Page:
What's Medicare Part D Coverage Gap (Donut Hole) And How to Survive It.
Updated: Feb 4, 2021
It is critical for those on Medicare to understand how Medicare Part D Coverage Gap (also known as Donut Hole) works. I'm going to explain in easy terms how it works and what you can do about it.
Not everyone will enter the "Coverage Gap"; however, you probably will experience this if you take expensive brand name medications. In 2021, The coverage gap begins after you and your Medicare insurance drug plan have spent $4,130 on covered drugs. At which point you enter the "coverage gap." in 2021, you're in the coverage gap. This amount may change each year.
Brand Name Drugs
Once you reach the coverage gap, you'll pay no more than 25% of the cost for your plan's covered brand-name prescription drugs. (Drug manufacturer pays 70% (discount), and your plan (insurance carrier) pays the rest of the 5%.
There is also a dispensing fee. Your plan pays 75%, and you pay 25% of the fee.
Out of Pocket Expense
What you pay (25%) + What the manufacturer pays (70%) = 95% counts towards the out-of-pocket expense. The 5% cost that manufacturer pays + 75% of the dispensing fee is NOT counted towards the out-of-pocket expense.
Let's assume in 2021 that you and your plan have paid $4130; at this point, you enter the "coverage gap." You go to your pharmacy to fill a brand name drug. The price of the drug is $100 + $2 dispense fee = $102. You will be responsible for 25% of the cost of $25.50. This $25.50 + manufacturer’s discount of 70% ($100x.70) = $70 or $95.50 counts towards out-of-pocket expenses.
Medicare will pay 75% of the price for generic drugs. You'll pay the remaining 25% of the price. The coverage for generic drugs works differently from the discount for brand-name drugs. Only the amount you pay will count toward getting you out of the coverage gap for generic drugs.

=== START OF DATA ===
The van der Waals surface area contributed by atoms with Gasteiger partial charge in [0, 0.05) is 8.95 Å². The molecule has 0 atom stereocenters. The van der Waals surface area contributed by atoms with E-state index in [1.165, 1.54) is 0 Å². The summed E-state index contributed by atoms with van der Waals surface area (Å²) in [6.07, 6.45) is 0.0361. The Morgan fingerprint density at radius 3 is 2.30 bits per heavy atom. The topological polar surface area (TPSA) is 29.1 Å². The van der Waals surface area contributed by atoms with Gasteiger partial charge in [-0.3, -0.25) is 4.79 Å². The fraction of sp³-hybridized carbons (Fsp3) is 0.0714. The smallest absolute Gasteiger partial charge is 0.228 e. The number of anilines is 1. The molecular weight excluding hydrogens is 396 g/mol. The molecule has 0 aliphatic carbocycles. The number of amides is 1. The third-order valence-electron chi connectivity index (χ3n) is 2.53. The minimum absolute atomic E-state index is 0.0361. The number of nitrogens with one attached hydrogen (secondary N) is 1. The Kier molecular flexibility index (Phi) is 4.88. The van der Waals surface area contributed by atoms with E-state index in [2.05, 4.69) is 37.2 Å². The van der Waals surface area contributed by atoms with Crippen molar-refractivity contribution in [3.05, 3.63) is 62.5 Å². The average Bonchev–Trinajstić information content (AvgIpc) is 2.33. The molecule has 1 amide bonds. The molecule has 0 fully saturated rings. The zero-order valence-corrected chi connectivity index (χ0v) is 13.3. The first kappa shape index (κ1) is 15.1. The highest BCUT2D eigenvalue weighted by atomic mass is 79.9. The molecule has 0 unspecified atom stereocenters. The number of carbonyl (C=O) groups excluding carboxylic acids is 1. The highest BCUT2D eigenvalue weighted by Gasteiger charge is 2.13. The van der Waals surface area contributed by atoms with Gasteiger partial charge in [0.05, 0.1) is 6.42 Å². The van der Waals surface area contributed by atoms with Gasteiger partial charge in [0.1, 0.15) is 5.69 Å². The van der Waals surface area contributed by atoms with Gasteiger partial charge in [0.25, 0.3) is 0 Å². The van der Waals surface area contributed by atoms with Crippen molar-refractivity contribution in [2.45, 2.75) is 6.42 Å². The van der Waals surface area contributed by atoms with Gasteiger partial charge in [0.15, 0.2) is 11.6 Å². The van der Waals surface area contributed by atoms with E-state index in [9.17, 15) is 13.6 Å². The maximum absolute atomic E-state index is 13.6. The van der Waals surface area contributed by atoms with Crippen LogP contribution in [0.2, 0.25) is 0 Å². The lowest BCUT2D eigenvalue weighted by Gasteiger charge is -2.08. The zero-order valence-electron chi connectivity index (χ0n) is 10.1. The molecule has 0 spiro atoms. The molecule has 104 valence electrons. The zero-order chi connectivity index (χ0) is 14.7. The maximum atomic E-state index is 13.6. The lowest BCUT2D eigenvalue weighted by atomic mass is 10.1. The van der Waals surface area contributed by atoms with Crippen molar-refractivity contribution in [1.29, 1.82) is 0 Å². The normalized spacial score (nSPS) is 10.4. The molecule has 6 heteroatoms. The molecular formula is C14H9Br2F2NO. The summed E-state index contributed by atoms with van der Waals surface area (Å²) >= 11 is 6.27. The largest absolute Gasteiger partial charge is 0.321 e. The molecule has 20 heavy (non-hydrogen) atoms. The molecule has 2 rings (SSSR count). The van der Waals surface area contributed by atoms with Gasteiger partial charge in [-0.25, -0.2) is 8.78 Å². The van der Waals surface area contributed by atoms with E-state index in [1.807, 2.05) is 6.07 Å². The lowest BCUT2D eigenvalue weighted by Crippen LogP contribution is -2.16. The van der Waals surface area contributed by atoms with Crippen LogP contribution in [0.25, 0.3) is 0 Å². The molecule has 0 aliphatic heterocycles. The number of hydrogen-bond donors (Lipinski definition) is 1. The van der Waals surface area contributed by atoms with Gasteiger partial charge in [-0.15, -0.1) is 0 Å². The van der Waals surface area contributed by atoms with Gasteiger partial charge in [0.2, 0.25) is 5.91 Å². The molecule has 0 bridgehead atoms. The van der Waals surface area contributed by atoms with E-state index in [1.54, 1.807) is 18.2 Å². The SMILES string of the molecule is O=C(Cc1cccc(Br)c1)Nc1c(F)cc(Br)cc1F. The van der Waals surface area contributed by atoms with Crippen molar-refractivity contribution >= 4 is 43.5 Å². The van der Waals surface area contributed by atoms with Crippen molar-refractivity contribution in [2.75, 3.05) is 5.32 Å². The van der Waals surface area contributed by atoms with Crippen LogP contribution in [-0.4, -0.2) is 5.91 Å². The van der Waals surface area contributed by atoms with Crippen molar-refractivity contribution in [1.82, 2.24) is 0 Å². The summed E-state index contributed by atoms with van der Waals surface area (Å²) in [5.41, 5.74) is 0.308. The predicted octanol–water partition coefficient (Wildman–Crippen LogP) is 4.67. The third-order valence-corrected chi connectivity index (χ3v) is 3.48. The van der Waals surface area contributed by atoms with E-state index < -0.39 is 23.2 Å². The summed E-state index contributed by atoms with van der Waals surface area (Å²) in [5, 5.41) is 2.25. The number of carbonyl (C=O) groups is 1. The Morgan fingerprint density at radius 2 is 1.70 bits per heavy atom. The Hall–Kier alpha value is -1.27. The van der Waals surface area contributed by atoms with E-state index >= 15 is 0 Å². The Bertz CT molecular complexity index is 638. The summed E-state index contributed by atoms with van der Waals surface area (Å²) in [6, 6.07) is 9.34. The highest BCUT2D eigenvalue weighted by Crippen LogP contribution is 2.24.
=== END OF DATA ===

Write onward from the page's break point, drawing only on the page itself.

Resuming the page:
In 2021 (at some point), you and your plan (insurance carrier) have spent $4130, at which point you enter the 'Coverage Gap". You go to your pharmacy to fill a generic prescription drug. The price of the drug is $20 + $2 dispense fee = $22. You will be responsible for 25% or $5.50. Only your $5.50 counts towards out-of-pocket expenses.
Out of Coverage Gap
Once your yearly out-of-pocket expenses reach $6,350, you are out of the coverage gap and enter the Catastrophic Coverage phase. In this stage, you pay a small co-pay or co-insurance for your prescriptions.
The following link is an illustration from Aetna:
Like many of my customers, many seniors can't afford the coverage gap of $6,350 out of pocket expenses. If that's you, the following recommendations can help.
Step # 1: Apply for Medicare "Extra Help," a program to help you pay drug costs for seniors with limited income and resources.
Step #2: If you get approved, that great. Suppose you don't get approved (due to income being over the threshold), save that letter and file for an appeal (instructions will be on that letter on how to file an appeal or online https://www.medicare.gov/claims-appeals/how-do-i-file-an-appeal). You want to make a case by providing your monthly expenses showing you can't afford the coverage gap of $6,350.
Step#3: In the meantime, find out if your state offers any help. Online at https://www.medicare.gov/pharmaceutical-assistance-program/#state-programs
Step # 4: Drug manufacturers often help. To look up your drug maker, go to https://www.medicare.gov/plan-compare/#/pharmaceutical-assistance-program?lang=en&year=2021
Use the link to go to the drug maker's website and complete the forms.
Your State Medicaid office, online at https://www.medicaid.gov
If you are my customer, I am assisting you with the entire process. If you are not my customer and need help, I can provide free phone consultations. If you reside in Colorado's State, I volunteer for needy seniors and provide full assistance free of cost.
Principal at healthcareaffairs.com
(720) 744-0065 E: email@example.com